Note: The following feature appeared in the Arizona State game day program on Sept. 21, 2013.
It was so tempting, Trent Murphy could see himself wearing an Arizona State uniform. After starring at nearby Brophy College Prep, he was heavily recruited by the Sun Devils, and the transition would have been seamless. His older sister Kayli played volleyball at ASU, and his family lived five miles from the Tempe campus.
But that isn’t how Murphy is wired. Instead of taking the easy road, he stretched himself. Murphy passed up a sure-thing for a challenge, and hasn’t looked back.
“I’ll say it was a very comfortable decision to go to ASU,” said the fifth-year senior outside linebacker at Stanford. “I knew pretty much all the people there and my parents could have been more a part of the experience. But for me, fun and comfortable wasn’t really my mentality. I kind of wanted the hard decision and wanted to earn my stripes.”
The 6-foot-6, 260-pound Murphy has done that and more. He started in all 27 games the last two seasons for the Cardinal, posting 63 tackles, 16.5 sacks and 28 tackles for loss. A year ago, Murphy was named an Associated Press third-team All-America, first-team all-Pac-12, and was a semifinalist for the Butkus Award.
This year, Murphy was nominated for four significant preseason national awards: the Bednarik Award for defensive player of the year; the Bronco Nagurski Trophy for most outstanding defensive player; the Lombardi Award for lineman of the year; and the Butkus Award for most outstanding linebacker.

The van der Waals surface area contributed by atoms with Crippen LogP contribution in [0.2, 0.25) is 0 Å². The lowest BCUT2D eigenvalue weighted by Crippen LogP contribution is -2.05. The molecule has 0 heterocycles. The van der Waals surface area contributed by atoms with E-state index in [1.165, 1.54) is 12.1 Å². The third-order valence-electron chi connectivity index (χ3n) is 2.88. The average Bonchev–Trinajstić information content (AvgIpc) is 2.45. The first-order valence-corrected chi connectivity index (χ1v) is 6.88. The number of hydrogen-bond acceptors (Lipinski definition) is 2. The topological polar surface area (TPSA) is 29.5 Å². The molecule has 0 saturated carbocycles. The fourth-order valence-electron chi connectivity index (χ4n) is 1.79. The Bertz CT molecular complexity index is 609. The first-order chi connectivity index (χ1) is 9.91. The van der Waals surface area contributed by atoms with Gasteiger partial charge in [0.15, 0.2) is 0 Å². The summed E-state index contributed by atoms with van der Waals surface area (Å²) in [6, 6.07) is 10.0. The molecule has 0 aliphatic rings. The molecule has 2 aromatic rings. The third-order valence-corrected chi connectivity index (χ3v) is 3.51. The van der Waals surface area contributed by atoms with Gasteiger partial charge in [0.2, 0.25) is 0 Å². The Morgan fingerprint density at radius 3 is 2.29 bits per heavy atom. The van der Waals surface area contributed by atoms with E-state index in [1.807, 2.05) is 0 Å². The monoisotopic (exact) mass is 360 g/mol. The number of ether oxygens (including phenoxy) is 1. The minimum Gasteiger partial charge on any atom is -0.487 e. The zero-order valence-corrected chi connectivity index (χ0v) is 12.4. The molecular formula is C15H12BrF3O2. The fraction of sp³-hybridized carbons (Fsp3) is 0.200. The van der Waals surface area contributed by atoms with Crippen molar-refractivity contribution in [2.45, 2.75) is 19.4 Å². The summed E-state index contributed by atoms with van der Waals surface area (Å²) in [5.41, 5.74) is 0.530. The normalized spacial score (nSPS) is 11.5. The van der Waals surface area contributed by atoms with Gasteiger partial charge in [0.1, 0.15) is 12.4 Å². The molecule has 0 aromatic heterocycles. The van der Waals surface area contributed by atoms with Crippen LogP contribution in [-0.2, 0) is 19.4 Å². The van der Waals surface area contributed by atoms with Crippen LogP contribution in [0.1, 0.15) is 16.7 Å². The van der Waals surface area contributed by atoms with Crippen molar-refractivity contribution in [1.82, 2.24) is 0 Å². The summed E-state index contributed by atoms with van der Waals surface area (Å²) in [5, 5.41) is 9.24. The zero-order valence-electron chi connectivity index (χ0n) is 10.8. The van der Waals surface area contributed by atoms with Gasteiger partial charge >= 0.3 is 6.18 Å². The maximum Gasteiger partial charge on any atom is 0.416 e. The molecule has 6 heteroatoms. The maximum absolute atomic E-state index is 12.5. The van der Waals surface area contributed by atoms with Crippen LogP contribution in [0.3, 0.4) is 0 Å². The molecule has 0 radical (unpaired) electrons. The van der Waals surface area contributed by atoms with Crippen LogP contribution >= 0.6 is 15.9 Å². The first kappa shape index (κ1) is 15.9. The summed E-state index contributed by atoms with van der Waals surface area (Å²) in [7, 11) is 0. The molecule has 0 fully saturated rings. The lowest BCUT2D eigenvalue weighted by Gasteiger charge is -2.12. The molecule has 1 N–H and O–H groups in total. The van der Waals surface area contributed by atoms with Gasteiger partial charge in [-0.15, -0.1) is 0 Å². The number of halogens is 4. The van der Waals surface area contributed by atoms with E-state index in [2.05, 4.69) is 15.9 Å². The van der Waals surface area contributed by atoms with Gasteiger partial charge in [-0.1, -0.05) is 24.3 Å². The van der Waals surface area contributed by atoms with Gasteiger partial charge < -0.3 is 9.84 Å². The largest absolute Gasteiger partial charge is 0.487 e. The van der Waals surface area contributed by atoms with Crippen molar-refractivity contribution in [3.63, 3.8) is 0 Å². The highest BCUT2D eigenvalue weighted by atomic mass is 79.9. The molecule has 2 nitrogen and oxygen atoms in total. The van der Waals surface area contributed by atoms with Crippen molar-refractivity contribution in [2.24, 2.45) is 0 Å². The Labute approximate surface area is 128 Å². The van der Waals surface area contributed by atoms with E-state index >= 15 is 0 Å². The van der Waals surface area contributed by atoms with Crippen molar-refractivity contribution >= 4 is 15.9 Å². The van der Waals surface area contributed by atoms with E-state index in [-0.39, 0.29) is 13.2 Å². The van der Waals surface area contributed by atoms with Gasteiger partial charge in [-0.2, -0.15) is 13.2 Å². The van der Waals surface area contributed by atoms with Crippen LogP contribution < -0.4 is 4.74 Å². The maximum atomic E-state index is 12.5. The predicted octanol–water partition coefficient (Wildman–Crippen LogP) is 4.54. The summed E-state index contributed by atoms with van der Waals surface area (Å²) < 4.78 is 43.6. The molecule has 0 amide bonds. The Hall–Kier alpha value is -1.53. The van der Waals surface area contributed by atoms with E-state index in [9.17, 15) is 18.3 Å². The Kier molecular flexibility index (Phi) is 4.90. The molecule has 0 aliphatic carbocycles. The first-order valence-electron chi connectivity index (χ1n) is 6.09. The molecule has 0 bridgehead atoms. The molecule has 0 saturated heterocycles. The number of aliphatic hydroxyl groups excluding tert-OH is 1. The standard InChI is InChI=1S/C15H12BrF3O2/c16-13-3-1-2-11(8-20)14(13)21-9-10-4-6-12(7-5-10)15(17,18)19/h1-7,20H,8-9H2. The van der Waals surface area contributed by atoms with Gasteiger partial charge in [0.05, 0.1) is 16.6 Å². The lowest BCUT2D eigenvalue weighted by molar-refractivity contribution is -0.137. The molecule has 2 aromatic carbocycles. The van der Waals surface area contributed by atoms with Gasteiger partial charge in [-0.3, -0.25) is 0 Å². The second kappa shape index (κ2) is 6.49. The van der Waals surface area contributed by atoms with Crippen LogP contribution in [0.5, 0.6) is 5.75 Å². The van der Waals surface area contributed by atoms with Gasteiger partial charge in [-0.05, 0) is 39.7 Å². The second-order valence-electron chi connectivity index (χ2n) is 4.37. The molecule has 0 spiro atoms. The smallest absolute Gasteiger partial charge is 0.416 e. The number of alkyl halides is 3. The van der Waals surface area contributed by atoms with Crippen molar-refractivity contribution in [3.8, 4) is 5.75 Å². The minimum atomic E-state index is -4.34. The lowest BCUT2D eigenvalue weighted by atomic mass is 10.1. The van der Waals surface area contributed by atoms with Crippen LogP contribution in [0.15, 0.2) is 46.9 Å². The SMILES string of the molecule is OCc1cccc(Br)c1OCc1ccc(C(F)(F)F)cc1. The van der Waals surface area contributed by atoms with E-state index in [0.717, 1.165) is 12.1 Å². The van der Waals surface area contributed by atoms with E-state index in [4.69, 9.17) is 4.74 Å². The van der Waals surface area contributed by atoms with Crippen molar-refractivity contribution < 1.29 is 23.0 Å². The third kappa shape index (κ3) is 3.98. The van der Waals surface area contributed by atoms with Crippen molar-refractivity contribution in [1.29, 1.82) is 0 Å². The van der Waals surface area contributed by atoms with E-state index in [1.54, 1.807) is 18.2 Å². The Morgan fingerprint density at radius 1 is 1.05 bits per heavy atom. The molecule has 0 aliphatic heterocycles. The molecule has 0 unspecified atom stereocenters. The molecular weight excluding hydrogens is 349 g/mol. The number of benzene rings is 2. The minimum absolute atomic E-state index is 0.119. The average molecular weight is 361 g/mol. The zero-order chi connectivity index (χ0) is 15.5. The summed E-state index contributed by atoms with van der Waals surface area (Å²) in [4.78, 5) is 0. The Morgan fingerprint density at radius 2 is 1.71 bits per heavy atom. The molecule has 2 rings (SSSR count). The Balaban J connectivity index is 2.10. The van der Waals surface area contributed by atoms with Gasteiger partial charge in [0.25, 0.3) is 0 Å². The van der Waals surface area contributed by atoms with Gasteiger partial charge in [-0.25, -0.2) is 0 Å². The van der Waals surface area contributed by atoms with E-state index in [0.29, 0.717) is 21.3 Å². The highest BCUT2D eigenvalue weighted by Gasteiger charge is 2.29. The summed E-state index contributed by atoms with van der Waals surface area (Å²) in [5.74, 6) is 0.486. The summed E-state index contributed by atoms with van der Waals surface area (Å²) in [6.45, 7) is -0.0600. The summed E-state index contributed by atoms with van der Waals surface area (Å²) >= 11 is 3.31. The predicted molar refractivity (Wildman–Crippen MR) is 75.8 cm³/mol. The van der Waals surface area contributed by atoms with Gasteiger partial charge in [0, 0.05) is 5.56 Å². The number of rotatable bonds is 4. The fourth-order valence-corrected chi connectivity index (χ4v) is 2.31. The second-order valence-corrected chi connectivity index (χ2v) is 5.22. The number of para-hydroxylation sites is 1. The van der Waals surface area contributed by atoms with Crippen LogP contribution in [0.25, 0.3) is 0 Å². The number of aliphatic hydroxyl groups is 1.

“Trent and Shayne (Skov) are really kind of the heartbeat of the defense,” said David Shaw, the Bradford M. Freeman Director of Football. “They have so much energy and passion. Trent has that slow-burning desire that never diminishes and you can count on him to do whatever he can to help his defense make a play.”
Shaw relies on Murphy to push his teammates, especially the younger players.
“He’s a guy you don’t want to disappoint,” he said. “He’s almost had a big brother-type role to a lot of guys. He’s got so much respect on the team and guys look up to him.”
One of six children, ages four to 30, Murphy leads by example and isn’t afraid to speak his mind. His father Jerry is a plumber and his mother Laurie is a homemaker.
“I guess it’s something that kind of comes naturally to me,” said Murphy. “When we’re in real football, the position guys kind of handle their guys. But when we’re in off-season and it’s conditioning, weightlifting and you’re kind of going through that grind, that’s something I’m fairly good at is holding the team core and fighting through adversity with guys.”